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Caixin Global

Opinion: Three Ways Tech Innovation Can Help Us Meet Climate Goals

A man walks on the seaside before a cloud burst of rain in Udaipur, Digha, approximately 200 kilometers from Kolkata, on May 21. The India Meteorological Department (IMD) has predicted that the Monsoon rain will likely arrive a week early this year due to twin cyclones, Asani and Karim. Photo: VCG

To avert the most damaging impacts of climate change and secure a safer future, the world needs to rapidly shift to a low-carbon economy. According to the latest Intergovernmental Panel on Climate Change (IPCC) assessment, greenhouse gas emissions must peak by 2025 and decline rapidly thereafter, if further warming to 1.5C above pre-industrial levels is to be limited.

Reaching that goal will require us to rapidly scale up existing clean energy solutions, develop new ways to make and store clean energy, and explore ways to reverse historical emissions. Technological innovation will play a crucial role at every stage. Here’s how:

Scaling up existing clean energy solutions

Innovation has already been instrumental in bringing us clean and cheap energy solutions like wind, solar and nuclear power. To take advantage of these existing sources of clean energy, we need to scale up their deployment and continue to increase their efficiency. Advancements in 3D printing and artificial intelligence (AI) will play a crucial role.

AI models are already being used to optimize the shape of wind turbine blades and forecast the unpredictability of wind-energy production to manage fluctuations in supply and demand.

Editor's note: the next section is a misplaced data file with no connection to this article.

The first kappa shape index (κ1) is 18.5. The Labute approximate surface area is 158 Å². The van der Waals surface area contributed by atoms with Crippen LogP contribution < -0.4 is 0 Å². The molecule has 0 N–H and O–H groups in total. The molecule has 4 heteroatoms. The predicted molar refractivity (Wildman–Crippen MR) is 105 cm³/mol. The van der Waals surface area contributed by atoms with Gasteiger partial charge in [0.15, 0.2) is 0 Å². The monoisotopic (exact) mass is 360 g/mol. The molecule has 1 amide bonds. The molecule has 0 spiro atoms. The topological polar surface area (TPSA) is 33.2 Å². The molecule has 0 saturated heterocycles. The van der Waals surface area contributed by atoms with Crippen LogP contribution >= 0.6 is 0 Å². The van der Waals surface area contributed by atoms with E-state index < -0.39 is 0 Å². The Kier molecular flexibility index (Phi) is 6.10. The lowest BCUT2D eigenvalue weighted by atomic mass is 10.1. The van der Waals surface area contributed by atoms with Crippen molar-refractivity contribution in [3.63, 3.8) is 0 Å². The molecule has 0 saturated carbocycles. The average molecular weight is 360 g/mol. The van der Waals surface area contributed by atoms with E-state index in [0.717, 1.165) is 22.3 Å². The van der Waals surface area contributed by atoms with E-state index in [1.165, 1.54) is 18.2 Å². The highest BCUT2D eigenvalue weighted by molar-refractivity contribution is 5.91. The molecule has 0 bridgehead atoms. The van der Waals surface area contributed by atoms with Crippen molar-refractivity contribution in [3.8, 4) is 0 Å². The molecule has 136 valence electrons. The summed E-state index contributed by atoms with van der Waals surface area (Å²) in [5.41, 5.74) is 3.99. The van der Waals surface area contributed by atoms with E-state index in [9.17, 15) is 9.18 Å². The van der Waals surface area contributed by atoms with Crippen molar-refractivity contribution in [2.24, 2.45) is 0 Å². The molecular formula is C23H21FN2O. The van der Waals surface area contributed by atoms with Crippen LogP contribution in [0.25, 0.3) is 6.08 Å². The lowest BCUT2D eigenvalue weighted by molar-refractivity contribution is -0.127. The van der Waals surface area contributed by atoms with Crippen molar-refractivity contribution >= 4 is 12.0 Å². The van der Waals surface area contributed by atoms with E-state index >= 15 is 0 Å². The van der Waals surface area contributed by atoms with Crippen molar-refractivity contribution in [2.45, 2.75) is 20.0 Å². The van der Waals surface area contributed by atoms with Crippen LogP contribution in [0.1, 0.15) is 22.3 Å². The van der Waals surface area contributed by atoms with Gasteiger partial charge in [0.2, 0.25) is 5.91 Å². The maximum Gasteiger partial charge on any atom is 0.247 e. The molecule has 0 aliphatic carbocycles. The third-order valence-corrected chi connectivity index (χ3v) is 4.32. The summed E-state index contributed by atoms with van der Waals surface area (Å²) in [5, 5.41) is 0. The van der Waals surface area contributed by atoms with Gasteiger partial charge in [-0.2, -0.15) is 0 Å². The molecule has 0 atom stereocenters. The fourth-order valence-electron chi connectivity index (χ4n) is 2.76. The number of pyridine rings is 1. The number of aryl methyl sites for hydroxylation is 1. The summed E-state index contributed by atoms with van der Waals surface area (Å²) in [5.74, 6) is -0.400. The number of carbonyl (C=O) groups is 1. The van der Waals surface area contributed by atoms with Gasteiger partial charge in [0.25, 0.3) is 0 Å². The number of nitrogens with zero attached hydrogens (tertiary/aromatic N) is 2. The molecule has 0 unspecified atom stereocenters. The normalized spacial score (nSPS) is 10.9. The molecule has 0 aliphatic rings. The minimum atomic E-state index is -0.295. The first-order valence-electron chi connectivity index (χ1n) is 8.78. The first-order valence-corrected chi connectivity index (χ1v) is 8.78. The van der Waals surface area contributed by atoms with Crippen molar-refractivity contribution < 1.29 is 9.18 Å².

3D printing is enabling manufacturers to produce lighter solar panels with greater surface areas, boosting the efficiency and lowering the cost of solar power. 3D printing will also allow manufacturers to create complex designs of next generation nuclear reactors that can be rapidly prototyped, tested and brought to market.

Developing new ways to make and store clean energy

Ramping up today’s climate solutions will only get us so far toward our climate goals. Reaching net zero will require emerging technologies and solutions not yet widely available or affordable.

If intermittent renewables like wind and solar are to displace significant greenhouse gas emissions, better energy storage solutions are required. While recent advances in battery technology are encouraging, there is a need to develop safer and lighter batteries that don’t rely on rare materials. It’s early days, but quantum computing may help unlock better combinations of material properties and designs for next generation batteries.

In addition to finding new ways to store energy, there is a need to tap into new sources of energy like nuclear fusion, which has long been considered the “holy grail” of energy research with its potential to provide a limitless source of safe, sustainable, and efficient energy source.

Unlike existing nuclear reactors which split uranium and other heavy atoms into smaller nuclei in a process known as nuclear fission, nuclear fusion works by combining lighter atoms like hydrogen to generate a plasma hotter than the core of the sun.